Phone firms can get statewide franchise for TV;

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Cable competition opens as governor signs legislation


Sacramento, CA — Gov. Arnold Schwarzenegger has signed a bill that will make it easier for telephone companies such as AT&T to jump into the video market, helping to transform the state’s telecommunications landscape of how consumers access television, telephone and Internet services.

At the heart of AB2987 is the ability for companies to get a single statewide franchise license to provide video service rather than seeking separate agreements from local governments, which the cable companies have done for decades.

When the legislation becomes law on Jan. 1, companies such as AT&T and Verizon will be able to compete against cable TV providers such as Comcast and Time Warner. It is part of a trend in which telecommunications companies are stepping on each other’s toes as they expand service using faster Internet connections.

For example, AT&T will add video to its telephone, Internet and cellular phone services.

Cable companies are already offering TV, Internet and telephone services. They will probably add cell phone service in partnership with Sprint, said Jeff Kagan, a telecommunications analyst in Atlanta.

“The telecommunications industries are reinventing themselves,” he said. “Until now, your local cable companies and your local telephone companies never really competed. Now, you will have these two big competitors slugging it out.”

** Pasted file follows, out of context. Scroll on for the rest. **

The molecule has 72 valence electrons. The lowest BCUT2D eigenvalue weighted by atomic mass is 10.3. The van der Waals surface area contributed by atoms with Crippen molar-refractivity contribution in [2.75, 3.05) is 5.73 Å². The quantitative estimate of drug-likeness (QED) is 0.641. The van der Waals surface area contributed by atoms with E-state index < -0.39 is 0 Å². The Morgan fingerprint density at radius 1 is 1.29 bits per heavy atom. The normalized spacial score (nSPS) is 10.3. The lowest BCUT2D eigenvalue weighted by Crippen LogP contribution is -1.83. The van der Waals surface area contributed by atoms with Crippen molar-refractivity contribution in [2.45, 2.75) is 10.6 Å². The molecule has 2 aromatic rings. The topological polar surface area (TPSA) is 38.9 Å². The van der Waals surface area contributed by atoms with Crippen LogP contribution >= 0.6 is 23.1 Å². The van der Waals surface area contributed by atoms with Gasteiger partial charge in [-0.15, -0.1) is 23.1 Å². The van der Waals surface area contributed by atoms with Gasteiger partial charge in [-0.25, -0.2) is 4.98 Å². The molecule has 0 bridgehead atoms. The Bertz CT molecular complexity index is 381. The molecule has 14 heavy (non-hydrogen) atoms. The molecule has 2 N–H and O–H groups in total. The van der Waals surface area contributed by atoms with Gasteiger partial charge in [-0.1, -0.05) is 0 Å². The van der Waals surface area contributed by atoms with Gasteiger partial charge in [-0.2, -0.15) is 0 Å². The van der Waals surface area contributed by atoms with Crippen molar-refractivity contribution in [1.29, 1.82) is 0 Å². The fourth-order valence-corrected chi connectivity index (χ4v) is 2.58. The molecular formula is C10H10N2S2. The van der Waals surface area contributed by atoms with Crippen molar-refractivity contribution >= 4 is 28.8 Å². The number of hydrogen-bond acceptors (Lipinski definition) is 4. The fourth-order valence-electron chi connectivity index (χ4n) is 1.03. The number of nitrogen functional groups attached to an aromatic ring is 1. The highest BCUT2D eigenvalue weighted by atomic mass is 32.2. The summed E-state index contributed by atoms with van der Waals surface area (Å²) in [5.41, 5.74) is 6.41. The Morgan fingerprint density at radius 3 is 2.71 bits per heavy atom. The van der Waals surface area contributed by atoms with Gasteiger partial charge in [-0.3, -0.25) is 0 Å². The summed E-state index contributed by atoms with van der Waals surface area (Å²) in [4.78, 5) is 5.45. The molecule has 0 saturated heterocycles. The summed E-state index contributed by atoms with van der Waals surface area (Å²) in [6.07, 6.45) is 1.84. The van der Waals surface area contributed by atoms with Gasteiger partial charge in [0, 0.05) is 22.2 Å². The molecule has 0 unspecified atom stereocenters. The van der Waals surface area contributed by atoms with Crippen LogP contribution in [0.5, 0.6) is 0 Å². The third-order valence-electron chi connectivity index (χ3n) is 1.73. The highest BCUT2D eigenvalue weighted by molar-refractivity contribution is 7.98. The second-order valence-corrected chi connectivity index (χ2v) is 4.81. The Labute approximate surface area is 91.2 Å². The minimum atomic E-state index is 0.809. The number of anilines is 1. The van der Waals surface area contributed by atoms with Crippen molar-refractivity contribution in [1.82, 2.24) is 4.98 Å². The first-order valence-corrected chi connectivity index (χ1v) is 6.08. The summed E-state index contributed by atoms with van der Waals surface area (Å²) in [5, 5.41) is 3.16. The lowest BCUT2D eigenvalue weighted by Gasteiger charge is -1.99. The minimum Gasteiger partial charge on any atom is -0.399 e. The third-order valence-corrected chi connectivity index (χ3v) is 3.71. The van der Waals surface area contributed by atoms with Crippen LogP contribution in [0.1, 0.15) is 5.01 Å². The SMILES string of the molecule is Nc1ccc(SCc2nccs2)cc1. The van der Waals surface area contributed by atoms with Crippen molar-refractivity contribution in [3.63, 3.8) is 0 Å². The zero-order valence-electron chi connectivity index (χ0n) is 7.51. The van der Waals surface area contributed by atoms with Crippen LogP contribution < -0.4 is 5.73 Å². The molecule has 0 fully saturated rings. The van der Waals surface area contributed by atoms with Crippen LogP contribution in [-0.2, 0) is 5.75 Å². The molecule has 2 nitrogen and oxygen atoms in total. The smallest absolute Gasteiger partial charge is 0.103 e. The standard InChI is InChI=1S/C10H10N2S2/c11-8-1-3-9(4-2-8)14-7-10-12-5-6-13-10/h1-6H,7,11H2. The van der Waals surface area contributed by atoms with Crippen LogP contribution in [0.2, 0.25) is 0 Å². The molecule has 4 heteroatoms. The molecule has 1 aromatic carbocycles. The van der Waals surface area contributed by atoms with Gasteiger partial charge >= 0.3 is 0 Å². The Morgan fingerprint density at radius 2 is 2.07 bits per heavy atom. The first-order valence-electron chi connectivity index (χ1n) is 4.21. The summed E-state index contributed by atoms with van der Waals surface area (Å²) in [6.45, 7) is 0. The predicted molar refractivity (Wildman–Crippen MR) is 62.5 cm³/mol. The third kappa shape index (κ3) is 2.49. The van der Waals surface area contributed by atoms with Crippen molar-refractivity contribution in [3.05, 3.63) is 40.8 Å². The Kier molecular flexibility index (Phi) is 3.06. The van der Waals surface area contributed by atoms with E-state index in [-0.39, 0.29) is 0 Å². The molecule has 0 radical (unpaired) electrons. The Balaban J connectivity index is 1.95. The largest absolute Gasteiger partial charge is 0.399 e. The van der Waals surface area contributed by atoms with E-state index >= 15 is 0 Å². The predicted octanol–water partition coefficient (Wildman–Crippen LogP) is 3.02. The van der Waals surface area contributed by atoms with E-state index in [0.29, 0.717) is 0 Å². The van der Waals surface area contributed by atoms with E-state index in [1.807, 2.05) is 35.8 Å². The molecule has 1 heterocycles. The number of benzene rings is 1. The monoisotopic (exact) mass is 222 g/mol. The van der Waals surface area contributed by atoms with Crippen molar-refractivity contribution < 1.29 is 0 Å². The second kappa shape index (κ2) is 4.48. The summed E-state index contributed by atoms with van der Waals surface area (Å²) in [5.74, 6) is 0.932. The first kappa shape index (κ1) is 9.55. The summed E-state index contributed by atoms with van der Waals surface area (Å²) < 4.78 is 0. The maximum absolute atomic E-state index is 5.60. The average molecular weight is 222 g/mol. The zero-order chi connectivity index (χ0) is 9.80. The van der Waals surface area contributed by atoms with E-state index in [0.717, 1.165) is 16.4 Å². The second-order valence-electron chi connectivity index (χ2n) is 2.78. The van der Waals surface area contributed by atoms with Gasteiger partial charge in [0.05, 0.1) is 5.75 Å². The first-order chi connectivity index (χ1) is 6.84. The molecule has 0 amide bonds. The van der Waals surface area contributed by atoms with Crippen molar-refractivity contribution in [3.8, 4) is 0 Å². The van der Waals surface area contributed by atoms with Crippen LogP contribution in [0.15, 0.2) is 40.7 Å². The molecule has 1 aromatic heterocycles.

Signing the bill Friday, the governor said increased competition will result in “better service and lower prices for everyone.”

However, critics continued to voice objections. They said the new state franchise scheme is long on promises to provide better service and prices but short on regulations to ensure that they deliver on those promises.

“Consumers just lost all the leverage that they had, which was the power of city and county officials to make sure companies provide good and equitable service,” said Jamie Court, president of the Foundation for Taxpayer and Consumer Rights. “You can’t remove 500 carefully crafted franchise agreements without doing damage.”

However, the bill’s co-author Assembly Speaker Fabian Núñez, D-Los Angeles, said people will realize in due time that this was the right move.

“I think when people look back five or six years from now, they’re going to realize that what we did this year has translated into more variety, better products and I would argue, at a much more competitive price,” he said.

With billions of dollars of investments and business at stake, the bill has been one of the most heavily lobbied pieces of legislation this year.

AT&T and Verizon together spent nearly $20 million to influence the vote in the three months that AB2987 waded through both houses of the state Legislature.

AT&T started the year really needing to educate consumers and policymakers about a significant paradigm shift in communications and entertainment industries,” said Ken McNeely, AT&T California president. “Consumers now have a better understanding and I think policymakers now understand.”

The effort paid off quickly, as an early version of the bill passed the Assembly unanimously. Even the cable industry, which had been trying to kill the bill, quickly switched gears, jumping on board in support in exchange for adding a provision that would allow them to obtain a statewide license when a phone
company enters their market.

The bill didn’t see a single “no” vote until it reached the Senate on Aug. 30, where the upper house approved the legislation 33-4.

Consumer Watchdog
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